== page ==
"We'll fight bed cuts" says CUPEFriday, May 09, 2014 by: Jeff Turl
"People in North Bay are losing here," said President of CUPE Local 139 Shawn Shank. "It's not just about the staff."
CUPE says another round of bed cuts and program closures at North Bay's hospital will devastate patient care, and the union is making plans to fight back. The union says with the prospect of yet another round of significant bed and program closures looming at North Bay Regional Health – up to 60 beds may be cut – front line hospital staff are readying to mobilize the community to fight to keep the beds open and ensure patients get the hospital care they need at the local hospital.
"Following the deep cuts to the mental health program last year, further bed cuts will leave North Bay and the surrounding communities with significant problems accessing mental health and acute care hospital services," says The Canadian Union of Public Employees (CUPE) 139, and the Ontario Council of Hospital Unions (OCHU), the hospital division of CUPE.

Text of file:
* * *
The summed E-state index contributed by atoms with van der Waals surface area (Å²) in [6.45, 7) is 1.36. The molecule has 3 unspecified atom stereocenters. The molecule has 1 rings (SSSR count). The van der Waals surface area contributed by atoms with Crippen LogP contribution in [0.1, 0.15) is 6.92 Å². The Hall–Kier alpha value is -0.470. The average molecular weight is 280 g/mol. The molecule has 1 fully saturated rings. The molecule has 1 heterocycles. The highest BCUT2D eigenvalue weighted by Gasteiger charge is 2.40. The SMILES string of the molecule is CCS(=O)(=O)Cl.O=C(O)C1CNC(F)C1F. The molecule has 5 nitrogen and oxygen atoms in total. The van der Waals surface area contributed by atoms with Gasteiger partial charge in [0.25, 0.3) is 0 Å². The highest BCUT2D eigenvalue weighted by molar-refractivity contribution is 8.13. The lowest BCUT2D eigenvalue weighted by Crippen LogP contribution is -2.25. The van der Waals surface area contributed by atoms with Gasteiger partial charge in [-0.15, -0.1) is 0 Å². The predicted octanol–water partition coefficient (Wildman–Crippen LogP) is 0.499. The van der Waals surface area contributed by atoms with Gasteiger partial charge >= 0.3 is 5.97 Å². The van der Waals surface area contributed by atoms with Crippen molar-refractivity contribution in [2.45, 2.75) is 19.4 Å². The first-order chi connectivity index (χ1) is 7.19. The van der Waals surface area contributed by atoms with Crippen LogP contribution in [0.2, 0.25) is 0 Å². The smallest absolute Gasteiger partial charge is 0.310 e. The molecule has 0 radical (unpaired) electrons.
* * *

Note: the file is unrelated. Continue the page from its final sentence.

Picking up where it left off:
Shank says a protest rally is planned for next Thursday over the lunch hour on College Drive to drive home the need to save the beds. Shank expects 150 people will take part, including a busload of hospital workers from Sudbury.
"This is not a fight against the present hospital administration, absolutely not," added Shank. "We're lobbying the Wynne government to give us money to keep the hospital beds open."
Shank says the union heard about the cuts last week from hospital administration.
OCHU’s Michael Hurley says cutting upward of 60 beds will be devastating for the community, and is calling on Nipissing MPP Vic Fideli to help stop the cuts.
In 1995/96, there were a total of 587 beds at the various North Bay hospital sites. Today the NBRHC, which was built under a P3 (public-private-partnership) model, reports a total of 420 beds. That’s 40 per cent less beds - a cut of 167 beds at the hospital today.
If another 60 beds are cut, the hospital will be down to 360 beds. That’s 63 per cent less bed capacity than the hospital had in 1996.